The Torah in balance, from the writings of Rabbi Ashlag

Torah: a Source of Balance

by yedidah on June 22, 2016


The Torah was given to the Children of Israel in the month of Sivan, in the third month of coming out of Egypt.

The holy Zohar takes this to hint to us that the Torah itself comes forth in the middle line of consciousness, combining within itself both the consciousness of Chesed, lovingkindness, and of Gevurah, strength, and bringing forth a consciousness of harmony and balance.

What does this mean for our service of God? Why do I need the Torah?

We have within ourselves two polar states of consciousness, that of giving and that of receiving. Giving unconditionally is a consciousness that is in affinity of form with the Creator, whereas our vessels of receiving from the Creator actually separate us from Him, even though these  are the vessels with which, eventually,we will be able to receive all the goodness that God wants to give us. Eventually these two opposite forms need to come to a harmonious consciousness of the middle line.

This process of coming to our middle line, is a process called forth by the Torah, the revelation of God’s wisdom.

This podcast is dedicated in love to all those souls who can and are ready to have more clarity in their lives and to shed the obstructions that hold them back from recognizing their own divinity . Especially dedicated to Yehudah ben Esther, and Kalman Roen ben Feige Tziporah

Podcast inspired by Article 19 from Sefer HaMama’arim volume 4 תש”ן 



Elul, the shofar of compassion.  Froom the Kabbalah of Rabbi Ashlag

I am for my Beloved, and my Beloved is for me.

by yedidah on September 8, 2014


Rabbi Yehudah Lev Ashlag teaches that the language of the Kabbalah and much of the Talmud is dealing with relationships between spiritual roots, albeit using words familiar to us in our everyday speech. A literal interpretation thus causes distortions of understanding. A classical misunderstanding applies to the saying of the Sages of the Talmud relating to Rosh Hashanah,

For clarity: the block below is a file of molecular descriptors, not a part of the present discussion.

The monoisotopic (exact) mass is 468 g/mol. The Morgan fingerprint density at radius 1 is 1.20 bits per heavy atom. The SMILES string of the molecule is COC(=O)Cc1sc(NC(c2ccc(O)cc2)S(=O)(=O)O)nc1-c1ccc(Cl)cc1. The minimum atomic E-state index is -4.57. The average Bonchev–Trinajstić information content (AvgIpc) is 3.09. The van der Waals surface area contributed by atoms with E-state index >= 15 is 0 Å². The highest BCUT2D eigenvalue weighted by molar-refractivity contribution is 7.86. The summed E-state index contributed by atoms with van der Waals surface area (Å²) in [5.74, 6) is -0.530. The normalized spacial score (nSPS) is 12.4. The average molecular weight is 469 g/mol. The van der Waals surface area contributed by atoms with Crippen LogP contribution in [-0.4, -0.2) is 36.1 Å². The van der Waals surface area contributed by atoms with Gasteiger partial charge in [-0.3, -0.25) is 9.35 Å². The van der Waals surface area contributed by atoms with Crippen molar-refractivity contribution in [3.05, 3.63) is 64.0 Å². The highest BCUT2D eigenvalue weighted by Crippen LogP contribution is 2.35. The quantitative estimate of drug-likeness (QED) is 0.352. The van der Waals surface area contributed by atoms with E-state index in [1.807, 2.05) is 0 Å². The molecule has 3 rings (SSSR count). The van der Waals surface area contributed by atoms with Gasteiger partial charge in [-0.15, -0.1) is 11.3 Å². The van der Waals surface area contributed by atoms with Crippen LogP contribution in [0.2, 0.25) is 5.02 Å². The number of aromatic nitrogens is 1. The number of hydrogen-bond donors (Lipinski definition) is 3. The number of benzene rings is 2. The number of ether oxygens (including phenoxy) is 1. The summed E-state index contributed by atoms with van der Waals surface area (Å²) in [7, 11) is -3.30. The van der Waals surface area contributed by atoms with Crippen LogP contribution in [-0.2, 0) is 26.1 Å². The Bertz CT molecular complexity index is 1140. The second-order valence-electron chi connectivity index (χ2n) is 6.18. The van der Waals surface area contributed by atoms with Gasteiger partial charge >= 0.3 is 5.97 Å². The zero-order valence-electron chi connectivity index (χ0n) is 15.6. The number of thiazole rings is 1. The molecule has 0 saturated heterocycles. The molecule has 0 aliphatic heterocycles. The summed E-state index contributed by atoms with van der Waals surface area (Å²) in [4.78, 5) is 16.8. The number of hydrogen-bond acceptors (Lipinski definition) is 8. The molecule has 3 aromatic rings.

The Talmud states that on Rosh Hashanah three books are opened, on book for the righteous, who are straightway listed for life, one for the wicked, who are straightaway listed for death and one for those in between whose fate is undecided until Yom Kippur.

In order to understand this in its true sense we need to first know that this entire statement applies to aspects within us. The righteous within us is the will to give goodness and compassion to our Creator and to our fellow-man. This is the aspect we wish to keep alive and list in the book of life.

The aspect of the wicked within us is our selfishness and our ego- orientated desires. We indeed would like to let these die.

But how to come to these decisions? These are not simple decisions to make! Can we say such a thing and really mean it? This is the work of Elul the month we are in now.

From an oral talk by Rabbi Yehudah Lev Ashlag, the Baal HaSulam to his students in the month of Elul. HaShem Shamati Shimecha Yareiti vol. 2

Other talks for Elul:

Forty days of love: From Elul to Yom Kippur

Enjoying the month of Elul

Shame is a precious feeling



Illumined by faith: Chanukah

by yedidah December 3, 2013
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When we start on our inner work and we understand that we want to give to our fellow man, and to God, unconditionally, we feel we can just get out there and do it. To our dismay we find, that even with the best of intentions somehow things don’t work out the way we plan. Eventually we realize we can’t do it alone. We need the Creator to help us. We need a miracle, the miracle of Chanukah. From the Kabbalah of Rabbi Baruch Ashlag

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The language of the Kabbalah is the language of giving

by yedidah November 23, 2013
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Learning the Kabbalah implies learning a new language of behavior and emotions. The language of giving instead of our inbuilt responses of receiving. From the Kabbalah of Rabbi Ashlag .

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Independence and redemption

by yedidah April 15, 2013
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Israel’s independece is part of the process of redemption but is not yet fully actualized. It is intimately connected with the revelation of the Zohar in this generation : From the writings of Rabbi Ashlag

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